From my buddy Doris Wise Montrose:
A truly convoluted vision of coexistence. How touching. The savages and the victims of those savages get treated together. This is why the world is the way the world is today.
Meet the Jewish doctor who saves Palestinian attackers and the Muslim doctor who saves Jewish victims
From left, Ahmed Eid, head of surgery, and Elchanan Fried, head of the Intensive Care Unit, at Hadassah University Hospital in Jerusalem on Thursday. (David Vaaknin/For The Washington Post)
By William Booth and Ruth Eglash October 26
JERUSALEM — This isn’t really a good-news story. This is a sad story about a special place where Jews and Arabs come together to heal the broken bodies of victims and their attackers, some of them children.
The staff call them “Bert and Ernie” or “Fried and Eid.”
Ahmed Eid, 65, is a Muslim from the Galilee village of Dabburiya. Elchanan Fried, 41, is a Jew from Petah Tikva in central Israel. They both live in West Jerusalem.
Eid wears green scrubs and a scrub cap. Fried wears green scrubs and a knitted kippa, or skullcap. Eid is the head of surgery at Hadassah University Hospital in Mount Scopus. Fried is head of the intensive-care unit. They both keep glancing at the time on their smartphones. They are on call.
[Israelis kill at least 4 Palestinians after reported knife attacks]
For the past month — during a wave of Palestinian attacks on Jews and harsh Israeli responses, including shoot-to-kill countermeasures — the two have worked side by side.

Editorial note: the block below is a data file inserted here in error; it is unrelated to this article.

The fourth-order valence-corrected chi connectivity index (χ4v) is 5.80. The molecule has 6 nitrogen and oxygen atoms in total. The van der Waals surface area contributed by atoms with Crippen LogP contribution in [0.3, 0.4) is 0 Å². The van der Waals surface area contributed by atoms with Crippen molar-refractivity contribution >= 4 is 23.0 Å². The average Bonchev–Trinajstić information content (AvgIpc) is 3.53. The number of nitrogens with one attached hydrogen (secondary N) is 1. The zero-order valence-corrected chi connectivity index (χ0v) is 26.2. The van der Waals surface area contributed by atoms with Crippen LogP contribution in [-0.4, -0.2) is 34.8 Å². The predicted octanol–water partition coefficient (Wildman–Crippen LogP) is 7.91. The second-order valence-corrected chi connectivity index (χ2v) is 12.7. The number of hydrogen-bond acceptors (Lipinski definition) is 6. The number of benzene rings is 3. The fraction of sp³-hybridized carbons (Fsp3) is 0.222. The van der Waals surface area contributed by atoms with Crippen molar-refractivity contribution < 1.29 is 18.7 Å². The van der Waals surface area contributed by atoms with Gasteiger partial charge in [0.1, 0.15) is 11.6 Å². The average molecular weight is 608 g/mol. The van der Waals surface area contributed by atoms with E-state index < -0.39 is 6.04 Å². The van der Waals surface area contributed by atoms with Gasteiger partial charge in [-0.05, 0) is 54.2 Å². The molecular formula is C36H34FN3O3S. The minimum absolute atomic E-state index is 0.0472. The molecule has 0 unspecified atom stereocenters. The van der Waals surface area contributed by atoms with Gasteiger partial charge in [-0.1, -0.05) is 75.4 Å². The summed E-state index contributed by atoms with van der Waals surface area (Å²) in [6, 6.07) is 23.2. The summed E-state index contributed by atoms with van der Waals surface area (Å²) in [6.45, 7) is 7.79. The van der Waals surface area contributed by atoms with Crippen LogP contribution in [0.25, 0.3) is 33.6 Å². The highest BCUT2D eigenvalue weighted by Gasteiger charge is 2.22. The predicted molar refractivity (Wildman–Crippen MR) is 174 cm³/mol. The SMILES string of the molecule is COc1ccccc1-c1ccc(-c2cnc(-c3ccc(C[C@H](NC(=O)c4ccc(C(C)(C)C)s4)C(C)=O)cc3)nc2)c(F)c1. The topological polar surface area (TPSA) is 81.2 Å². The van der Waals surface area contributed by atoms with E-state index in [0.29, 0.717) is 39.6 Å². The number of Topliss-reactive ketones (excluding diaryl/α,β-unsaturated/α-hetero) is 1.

On Oct. 12, two Palestinian cousins, ages 13 and 15, from East Jerusalem stabbed a 13-year-old Jewish kid on his bicycle outside a candy store. They also wounded a 21-year-old Jewish Israeli man.
The 13-year-old victim, whose name is being withheld at his parents’ request, arrived at the hospital in terrible shape.
“No blood pressure. Pulse was 40. Ventilated at the scene,” said Eid, who rushed into surgery and began to work on his patient.
“More dead than alive,” said Fried, who came to assist.
So did a Palestinian anesthesiologist from the West Bank, who worked alongside Muslim, Christian, ultra-Orthodox Jewish and secular doctors and nurses, some from Israel, some from the Jewish settlements, others from Palestinian towns.
When the patient was stabilized, Eid went briefly to the waiting room to speak with the patient’s father.
Eid told him: “Listen, your son is still alive. It’s going to be okay.” Eid noticed the father was a religious Jew.
“I told him my name is Ahmed Eid, I’m director of surgery. Then I made a joke, I guess. I said, ‘An Ahmed stabbed your son, and an Ahmed is going to save your son.’ ”
Both doctors said they never ask whether the patient who comes through the door is a victim or an assailant.
“We don’t ask who you are. We treat the terrorist the same as we treat the victim,” Eid said.